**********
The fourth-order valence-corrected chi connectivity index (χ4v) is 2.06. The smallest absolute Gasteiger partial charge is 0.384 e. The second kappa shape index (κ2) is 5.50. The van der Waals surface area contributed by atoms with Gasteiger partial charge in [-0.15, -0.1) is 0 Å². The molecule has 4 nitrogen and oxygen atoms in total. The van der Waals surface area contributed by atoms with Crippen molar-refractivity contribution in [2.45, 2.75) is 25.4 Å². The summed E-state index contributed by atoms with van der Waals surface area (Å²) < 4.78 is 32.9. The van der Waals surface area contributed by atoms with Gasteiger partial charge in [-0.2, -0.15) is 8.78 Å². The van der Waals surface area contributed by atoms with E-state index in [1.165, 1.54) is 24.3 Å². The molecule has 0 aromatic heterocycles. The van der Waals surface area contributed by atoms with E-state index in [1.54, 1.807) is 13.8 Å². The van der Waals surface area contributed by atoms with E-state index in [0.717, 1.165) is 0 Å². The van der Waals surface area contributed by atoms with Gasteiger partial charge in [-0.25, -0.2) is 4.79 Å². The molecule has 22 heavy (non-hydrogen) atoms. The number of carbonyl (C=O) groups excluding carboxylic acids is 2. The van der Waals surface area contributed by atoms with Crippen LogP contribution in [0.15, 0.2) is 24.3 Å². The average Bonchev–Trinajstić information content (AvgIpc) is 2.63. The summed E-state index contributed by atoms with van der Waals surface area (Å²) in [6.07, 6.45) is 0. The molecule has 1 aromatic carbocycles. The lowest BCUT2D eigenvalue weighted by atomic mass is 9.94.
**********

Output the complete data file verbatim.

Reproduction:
The fourth-order valence-corrected chi connectivity index (χ4v) is 2.06. The smallest absolute Gasteiger partial charge is 0.384 e. The second kappa shape index (κ2) is 5.50. The van der Waals surface area contributed by atoms with Gasteiger partial charge in [-0.15, -0.1) is 0 Å². The molecule has 4 nitrogen and oxygen atoms in total. The van der Waals surface area contributed by atoms with Crippen molar-refractivity contribution in [2.45, 2.75) is 25.4 Å². The summed E-state index contributed by atoms with van der Waals surface area (Å²) < 4.78 is 32.9. The van der Waals surface area contributed by atoms with Gasteiger partial charge in [-0.2, -0.15) is 8.78 Å². The van der Waals surface area contributed by atoms with E-state index in [1.165, 1.54) is 24.3 Å². The molecule has 0 aromatic heterocycles. The van der Waals surface area contributed by atoms with E-state index in [1.54, 1.807) is 13.8 Å². The van der Waals surface area contributed by atoms with E-state index in [0.717, 1.165) is 0 Å². The van der Waals surface area contributed by atoms with Gasteiger partial charge in [-0.25, -0.2) is 4.79 Å². The molecule has 22 heavy (non-hydrogen) atoms. The number of carbonyl (C=O) groups excluding carboxylic acids is 2. The van der Waals surface area contributed by atoms with Crippen LogP contribution in [0.15, 0.2) is 24.3 Å². The average Bonchev–Trinajstić information content (AvgIpc) is 2.63. The summed E-state index contributed by atoms with van der Waals surface area (Å²) in [6.07, 6.45) is 0. The molecule has 1 aromatic carbocycles. The lowest BCUT2D eigenvalue weighted by atomic mass is 9.94.